MWIR cameras are also less susceptible to atmospheric conditions. To be detected by passive infrared cameras, infrared radiation must travel through the atmosphere to the detector. The range of LWIR cameras is often limited by absorption, scattering, and refraction of LWIR radiation by water vapor and CO2 in the atmosphere. Because MWIR radiation travels through the atmosphere, it is less affected by absorption and scattering than LWIR.
As a result, MWIR cameras provide the longest detection ranges, seeing about 2.5 times farther than LWIR cameras. Consequently, MWIR cameras can detect humans, vehicles, and objects even if they are many miles away.
While LWIR cameras can be affected by weather and environmental factors, MWIR cameras can operate in a range of climates, including those with high humidity, making them particularly well-suited to marine and coastal environments. Additionally, because they are typically smaller and lighter than LWIR cameras with similar optics, MWIR cameras are the obvious choice in applications with size, weight, and power (SWaP) requirements, such as airborne operations.
Mid-wave cameras provide superior sensitivity and contrast with low sensor noise, resulting in high-quality images. Moreover, MWIR cameras provide exceptional image clarity since thermal contrast is often greater in the MWIR band than in the LWIR band. Finally, the noise equivalent delta temperature (NEDT) for an MWIR camera with long-range optics is typically 30-50 % better than that for an LWIR camera, resulting in sharper images.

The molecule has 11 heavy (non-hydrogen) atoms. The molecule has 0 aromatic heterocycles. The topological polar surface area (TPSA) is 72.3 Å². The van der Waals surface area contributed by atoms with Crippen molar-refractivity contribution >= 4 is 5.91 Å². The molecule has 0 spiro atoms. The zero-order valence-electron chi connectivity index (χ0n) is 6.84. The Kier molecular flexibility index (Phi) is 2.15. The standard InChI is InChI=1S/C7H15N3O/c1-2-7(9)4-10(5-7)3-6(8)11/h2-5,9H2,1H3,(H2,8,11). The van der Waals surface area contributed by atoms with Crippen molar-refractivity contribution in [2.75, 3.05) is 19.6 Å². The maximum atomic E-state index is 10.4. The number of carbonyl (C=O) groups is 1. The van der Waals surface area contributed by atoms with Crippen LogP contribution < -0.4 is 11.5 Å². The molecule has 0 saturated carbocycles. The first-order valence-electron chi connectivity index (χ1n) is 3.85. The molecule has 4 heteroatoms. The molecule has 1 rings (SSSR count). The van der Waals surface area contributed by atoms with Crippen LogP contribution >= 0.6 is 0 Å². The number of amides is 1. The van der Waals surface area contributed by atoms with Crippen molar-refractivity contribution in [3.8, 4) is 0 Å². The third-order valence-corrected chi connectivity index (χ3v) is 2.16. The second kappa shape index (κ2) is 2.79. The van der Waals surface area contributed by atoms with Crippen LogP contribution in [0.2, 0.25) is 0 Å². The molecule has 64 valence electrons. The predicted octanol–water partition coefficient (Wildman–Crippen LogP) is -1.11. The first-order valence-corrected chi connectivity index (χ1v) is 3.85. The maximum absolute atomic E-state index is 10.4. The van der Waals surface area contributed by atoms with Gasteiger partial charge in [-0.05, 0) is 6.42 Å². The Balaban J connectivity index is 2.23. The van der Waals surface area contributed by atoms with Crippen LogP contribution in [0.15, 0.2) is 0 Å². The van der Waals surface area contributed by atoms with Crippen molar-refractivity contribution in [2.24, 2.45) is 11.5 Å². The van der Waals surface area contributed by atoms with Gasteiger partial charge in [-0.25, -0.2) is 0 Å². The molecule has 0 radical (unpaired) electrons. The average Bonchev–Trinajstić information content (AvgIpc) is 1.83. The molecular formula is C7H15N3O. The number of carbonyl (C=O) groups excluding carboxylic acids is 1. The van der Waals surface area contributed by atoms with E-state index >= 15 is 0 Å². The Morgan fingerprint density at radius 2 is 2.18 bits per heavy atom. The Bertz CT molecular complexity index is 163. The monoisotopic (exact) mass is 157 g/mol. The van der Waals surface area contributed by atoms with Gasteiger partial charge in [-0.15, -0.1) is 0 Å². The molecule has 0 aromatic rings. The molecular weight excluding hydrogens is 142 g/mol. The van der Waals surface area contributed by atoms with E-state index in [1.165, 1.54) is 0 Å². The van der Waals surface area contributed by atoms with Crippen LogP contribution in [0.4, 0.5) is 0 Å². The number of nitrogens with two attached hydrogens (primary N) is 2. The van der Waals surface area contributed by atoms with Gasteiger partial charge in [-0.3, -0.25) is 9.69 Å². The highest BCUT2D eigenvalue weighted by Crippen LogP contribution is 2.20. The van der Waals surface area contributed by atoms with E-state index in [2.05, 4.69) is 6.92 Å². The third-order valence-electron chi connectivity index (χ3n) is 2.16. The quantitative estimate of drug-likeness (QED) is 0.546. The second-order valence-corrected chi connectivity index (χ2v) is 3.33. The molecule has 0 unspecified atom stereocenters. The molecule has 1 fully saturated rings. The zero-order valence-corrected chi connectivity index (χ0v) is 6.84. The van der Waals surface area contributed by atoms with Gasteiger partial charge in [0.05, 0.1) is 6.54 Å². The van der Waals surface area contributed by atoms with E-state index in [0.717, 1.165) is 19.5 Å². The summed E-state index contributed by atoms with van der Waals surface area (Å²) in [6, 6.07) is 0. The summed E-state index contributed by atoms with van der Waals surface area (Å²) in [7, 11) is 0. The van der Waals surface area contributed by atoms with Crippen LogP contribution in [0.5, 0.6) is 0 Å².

For tracking fast moving targets or targets with a wide temperature ranges, MWIR deliver wide dynamic range with short integration times to track and visualize the target more clearly than LWIR. MWIR cameras provide superior sensitivity and flexibility, making them ideal for use both in the field and in the laboratory.
Sierra–Olympia Technologies for Long–Range MWIR
Sierra-Olympia Technologies has been producing advanced infrared imaging components and technologies since 1995. Our client base includes original equipment manufacturer (OEMs), commercial, government, and military customers. Sierra-Olympia supply a range of MWIR camera cores for long-range, continuous, high-performance infrared imaging. Sierra-Olympia MWIR cameras are ideal for a variety of applications from long-range surveillance to laboratory research.
Sierra-Olympia’s new Ventus series (275, 700, 690, and 900) brings together the very latest in detector, cooler and lens design to provide a wide range of camera cores with unmatched sensitivity and unrivaled performance. Ventus cameras produce high quality, easy–to–interpret images, taking advantage of a variety of continuous optical zoom lenses–combined with local area processing functions, electronic image stabilization, de-noise processing, sharpening, and autofocus. The Ventus camera core family offers price and configuration advantages found in no other MWIR camera core.
References and Further Reading
- ‘Airborne Detection of Land Mines Using Mid-Wave Infrared (MWIR) and Laser-illuminated-near Infrared Images with the RXD Hyperspectral Anomaly Detection Method’ Ayhan B, Kwan C, Li X, Trang A, Conference Paper: Fourth International Workshop on Pattern Recognition in Remote Sensing, 2006.
- ‘Marine Fauna Mitigation using Thermal Imaging’
- ‘Perimeter security market driven by threat of increased terrorism’
- ‘MWIR or LWIR thermal cameras for surveillance applications?’While LWIR cameras can be affected by weather and environmental factors, MWIR cameras can operate in a range